It was a story that spanned three continents and an ocean and remains unresolved as 2012 draws to a close. And the multifaceted storyline involving the whistle-blowing website WikiLeaks doesn't show signs of abating any time soon.
WikiLeaks burst into the headlines in 2010 after it published hundreds of thousands of confidential and sensitive U.S. military and diplomatic communications and documents.
Its founder, Australian Julian Assange, was thrust into the spotlight as well after two Swedish women accused him of sexual assault, which he denied. Swedish prosecutors said they wanted to question Assange in the matter; he said he feared Sweden would turn him over to the United States for prosecution if he returned to the Scandinavian country.
After a months-long appeal, Assange, 41, lost his battle against extradition.
In June, he fled to the Ecuadorian Embassy in London and has been holed up there since.
Now, however, his health is being affected, Ecuadorian officials said. The country's ambassador to Britain, Ana Alban, said Assange was suffering from living "in a confined space," the BBC recently reported.
When Ecuadorian officials previously sought assurances Assange would not be arrested if he were hospitalized, British officials had said they wouldn't prevent "any medical care that he requires."
When Assange first fled to the embassy, an international incident was brewing between Britain and Ecuador, with Britain reportedly threatening to yank Ecuador's diplomatic status under the Diplomatic and Consular Premises Act of 1987.
And while the offer of asylum is out there, Assange can't leave the embassy compound for the airport because Britain has refused to give him safe passage, The Guardian said.
Assange, 41, who was granted asylum by Ecuador in August, violated terms of his bail by staying at the diplomatic compound and faces arrest if he leaves the premises.
Across the Atlantic, the military trial of U.S. Army Pfc. Bradley Manning, accused of providing sensitive documents to WikiLeaks, could begin early next year. The judge is to decide by Jan. 16 whether to recommend a court-martial.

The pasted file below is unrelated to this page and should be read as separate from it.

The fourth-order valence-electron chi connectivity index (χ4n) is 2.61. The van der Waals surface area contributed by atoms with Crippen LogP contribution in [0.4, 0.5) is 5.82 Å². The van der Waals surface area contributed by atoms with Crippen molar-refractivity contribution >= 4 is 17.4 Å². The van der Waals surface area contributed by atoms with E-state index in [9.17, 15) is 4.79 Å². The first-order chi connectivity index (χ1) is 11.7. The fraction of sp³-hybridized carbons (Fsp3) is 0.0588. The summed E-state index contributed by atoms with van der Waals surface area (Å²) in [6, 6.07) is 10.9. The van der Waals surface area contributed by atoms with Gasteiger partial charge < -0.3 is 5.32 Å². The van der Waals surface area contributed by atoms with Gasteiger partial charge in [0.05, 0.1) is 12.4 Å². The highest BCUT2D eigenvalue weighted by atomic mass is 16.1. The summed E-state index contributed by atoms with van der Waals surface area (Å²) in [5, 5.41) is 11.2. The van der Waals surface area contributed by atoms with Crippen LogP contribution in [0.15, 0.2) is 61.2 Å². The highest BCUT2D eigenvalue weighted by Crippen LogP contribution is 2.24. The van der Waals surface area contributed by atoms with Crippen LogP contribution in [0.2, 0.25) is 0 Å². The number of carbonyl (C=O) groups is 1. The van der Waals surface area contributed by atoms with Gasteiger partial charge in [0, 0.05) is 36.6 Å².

During a recent pretrial hearing at Fort Meade, Md., military prosecutor Joe Morrow said the U.S. government will prove at Manning's court-martial in the WikiLeaks case he knowingly helped the enemy.
Morrow said prosecutors would show Manning, now 25, knowingly "aided the enemy" when he transferred hundreds of thousands of sensitive U.S. diplomatic cables and other documents WikiLeaks.
"Manning had a key to the house, but he used a bulldozer to access the information, thus exceeding his authorized access," Morrow said during one hearing.
Manning faces 22 charges that include aiding the enemy, violating the Espionage Act, exceeding access to his computer, stealing documents, and conduct prejudicial to good order and discipline in the armed forces for providing sensitive information to the whistle-blowing website.
Manning has been in military detention for more than two years since his arrest at Forward Operating Base Hammer outside Baghdad.
Manning attorney David Coombs has accused his client's jailers of treating Manning harshly while he was incarcerated at the Marine Corps' detention facility in Quantico, Va., by putting him on unnecessary suicide watches, stripping him, not allowing him to rest during the day and maintaining a well-check schedule that was disruptive.
Officials said they took the measures to protect Manning but his lawyers said the brig staff defied a clinical diagnosis and treated him punitively.
Manning was transferred to a medium-security facility at Fort Leavenworth, Kan., in April 2011. He declined to enter a plea when arraigned at Fort Meade in February 2012.
If Col. Denise Lind finds Manning was subjected to "unlawful pretrial punishment," the military judge can reduce or reject the charges against him.
In November, Lind approved a deal in which Manning would plead guilty to lesser charges, The Washington Post reported. Her ruling leaves open the question of whether Manning will be court-martialed on more serious charges, including violating the Espionage Act and aiding the enemy.
The agreement calls for Manning to accept responsibility for having turned over classified information to WikiLeaks.
If Manning accepts the terms of the agreement, he could be sentenced to 16 years in prison, the Post reported. Legal analysts say the more serious charges would be difficult to prove.
Manning supporters have praised him for exposing military and diplomatic malfeasance. Readers of the British newspaper The Guardian voted him "Person of the Year."
In a rare public appearance after he fled to the embassy, Assange told a group of supporters, "The U.S. war on whistle-blowers must end. ... As WikiLeaks stands under threat, so does the freedom of expression and the health of all our societies."
Assange also called on the United States to release Manning.